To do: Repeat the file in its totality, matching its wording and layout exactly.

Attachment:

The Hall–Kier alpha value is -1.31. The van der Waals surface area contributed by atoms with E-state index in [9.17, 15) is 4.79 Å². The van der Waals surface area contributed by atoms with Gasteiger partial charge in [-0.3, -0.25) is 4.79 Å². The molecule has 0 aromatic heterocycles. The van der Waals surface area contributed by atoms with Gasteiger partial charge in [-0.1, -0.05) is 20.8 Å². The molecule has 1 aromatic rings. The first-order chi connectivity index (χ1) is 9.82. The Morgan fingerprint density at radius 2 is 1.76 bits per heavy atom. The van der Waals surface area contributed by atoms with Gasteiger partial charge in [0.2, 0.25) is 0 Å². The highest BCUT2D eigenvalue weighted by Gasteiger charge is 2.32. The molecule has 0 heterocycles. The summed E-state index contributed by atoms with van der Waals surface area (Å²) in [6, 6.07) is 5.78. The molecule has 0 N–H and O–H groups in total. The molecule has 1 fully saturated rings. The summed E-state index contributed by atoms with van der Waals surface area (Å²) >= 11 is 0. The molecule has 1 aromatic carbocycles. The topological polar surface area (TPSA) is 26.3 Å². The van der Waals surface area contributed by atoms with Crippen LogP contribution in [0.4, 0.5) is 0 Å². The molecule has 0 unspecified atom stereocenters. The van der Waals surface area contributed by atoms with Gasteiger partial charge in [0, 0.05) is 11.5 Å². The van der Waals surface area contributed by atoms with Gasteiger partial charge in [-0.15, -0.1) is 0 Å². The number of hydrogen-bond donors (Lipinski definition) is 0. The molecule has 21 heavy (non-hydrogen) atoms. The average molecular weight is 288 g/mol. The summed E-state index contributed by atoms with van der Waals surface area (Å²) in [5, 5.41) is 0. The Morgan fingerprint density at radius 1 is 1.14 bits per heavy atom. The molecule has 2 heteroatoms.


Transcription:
The Hall–Kier alpha value is -1.31. The van der Waals surface area contributed by atoms with E-state index in [9.17, 15) is 4.79 Å². The van der Waals surface area contributed by atoms with Gasteiger partial charge in [-0.3, -0.25) is 4.79 Å². The molecule has 0 aromatic heterocycles. The van der Waals surface area contributed by atoms with Gasteiger partial charge in [-0.1, -0.05) is 20.8 Å². The molecule has 1 aromatic rings. The first-order chi connectivity index (χ1) is 9.82. The Morgan fingerprint density at radius 2 is 1.76 bits per heavy atom. The van der Waals surface area contributed by atoms with Gasteiger partial charge in [0.2, 0.25) is 0 Å². The highest BCUT2D eigenvalue weighted by Gasteiger charge is 2.32. The molecule has 0 heterocycles. The summed E-state index contributed by atoms with van der Waals surface area (Å²) in [6, 6.07) is 5.78. The molecule has 0 N–H and O–H groups in total. The molecule has 1 fully saturated rings. The summed E-state index contributed by atoms with van der Waals surface area (Å²) >= 11 is 0. The molecule has 1 aromatic carbocycles. The topological polar surface area (TPSA) is 26.3 Å². The van der Waals surface area contributed by atoms with Crippen LogP contribution in [0.4, 0.5) is 0 Å². The molecule has 0 unspecified atom stereocenters. The van der Waals surface area contributed by atoms with Gasteiger partial charge in [0, 0.05) is 11.5 Å². The van der Waals surface area contributed by atoms with Gasteiger partial charge in [-0.15, -0.1) is 0 Å². The number of hydrogen-bond donors (Lipinski definition) is 0. The molecule has 21 heavy (non-hydrogen) atoms. The average molecular weight is 288 g/mol. The summed E-state index contributed by atoms with van der Waals surface area (Å²) in [5, 5.41) is 0. The Morgan fingerprint density at radius 1 is 1.14 bits per heavy atom. The molecule has 2 heteroatoms.